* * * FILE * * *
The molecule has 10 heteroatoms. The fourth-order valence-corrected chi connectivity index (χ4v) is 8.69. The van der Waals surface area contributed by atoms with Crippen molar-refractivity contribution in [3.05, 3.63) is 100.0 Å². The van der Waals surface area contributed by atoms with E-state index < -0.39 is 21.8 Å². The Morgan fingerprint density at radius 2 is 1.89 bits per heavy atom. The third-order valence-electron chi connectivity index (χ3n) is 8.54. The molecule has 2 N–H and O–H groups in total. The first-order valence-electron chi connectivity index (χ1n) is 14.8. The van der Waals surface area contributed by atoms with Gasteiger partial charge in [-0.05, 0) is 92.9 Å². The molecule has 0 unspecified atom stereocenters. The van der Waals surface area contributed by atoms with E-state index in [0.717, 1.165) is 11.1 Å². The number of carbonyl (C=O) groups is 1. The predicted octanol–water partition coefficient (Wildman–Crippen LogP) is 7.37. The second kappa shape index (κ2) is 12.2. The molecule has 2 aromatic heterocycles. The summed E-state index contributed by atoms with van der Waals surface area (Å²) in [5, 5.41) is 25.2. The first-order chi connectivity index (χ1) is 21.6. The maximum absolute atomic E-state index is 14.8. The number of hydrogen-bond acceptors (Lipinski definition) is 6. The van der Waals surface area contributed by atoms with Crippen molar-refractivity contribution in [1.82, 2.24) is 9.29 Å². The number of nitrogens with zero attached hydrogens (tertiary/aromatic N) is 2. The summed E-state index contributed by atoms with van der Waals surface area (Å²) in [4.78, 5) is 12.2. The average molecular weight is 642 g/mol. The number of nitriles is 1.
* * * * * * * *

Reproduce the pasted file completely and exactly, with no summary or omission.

The molecule has 10 heteroatoms. The fourth-order valence-corrected chi connectivity index (χ4v) is 8.69. The van der Waals surface area contributed by atoms with Crippen molar-refractivity contribution in [3.05, 3.63) is 100.0 Å². The van der Waals surface area contributed by atoms with E-state index < -0.39 is 21.8 Å². The Morgan fingerprint density at radius 2 is 1.89 bits per heavy atom. The third-order valence-electron chi connectivity index (χ3n) is 8.54. The molecule has 2 N–H and O–H groups in total. The first-order valence-electron chi connectivity index (χ1n) is 14.8. The van der Waals surface area contributed by atoms with Gasteiger partial charge in [-0.05, 0) is 92.9 Å². The molecule has 0 unspecified atom stereocenters. The van der Waals surface area contributed by atoms with E-state index in [0.717, 1.165) is 11.1 Å². The number of carbonyl (C=O) groups is 1. The predicted octanol–water partition coefficient (Wildman–Crippen LogP) is 7.37. The second kappa shape index (κ2) is 12.2. The molecule has 2 aromatic heterocycles. The summed E-state index contributed by atoms with van der Waals surface area (Å²) in [5, 5.41) is 25.2. The first-order chi connectivity index (χ1) is 21.6. The maximum absolute atomic E-state index is 14.8. The number of hydrogen-bond acceptors (Lipinski definition) is 6. The van der Waals surface area contributed by atoms with Crippen molar-refractivity contribution in [1.82, 2.24) is 9.29 Å². The number of nitrogens with zero attached hydrogens (tertiary/aromatic N) is 2. The summed E-state index contributed by atoms with van der Waals surface area (Å²) in [4.78, 5) is 12.2. The average molecular weight is 642 g/mol. The number of nitriles is 1.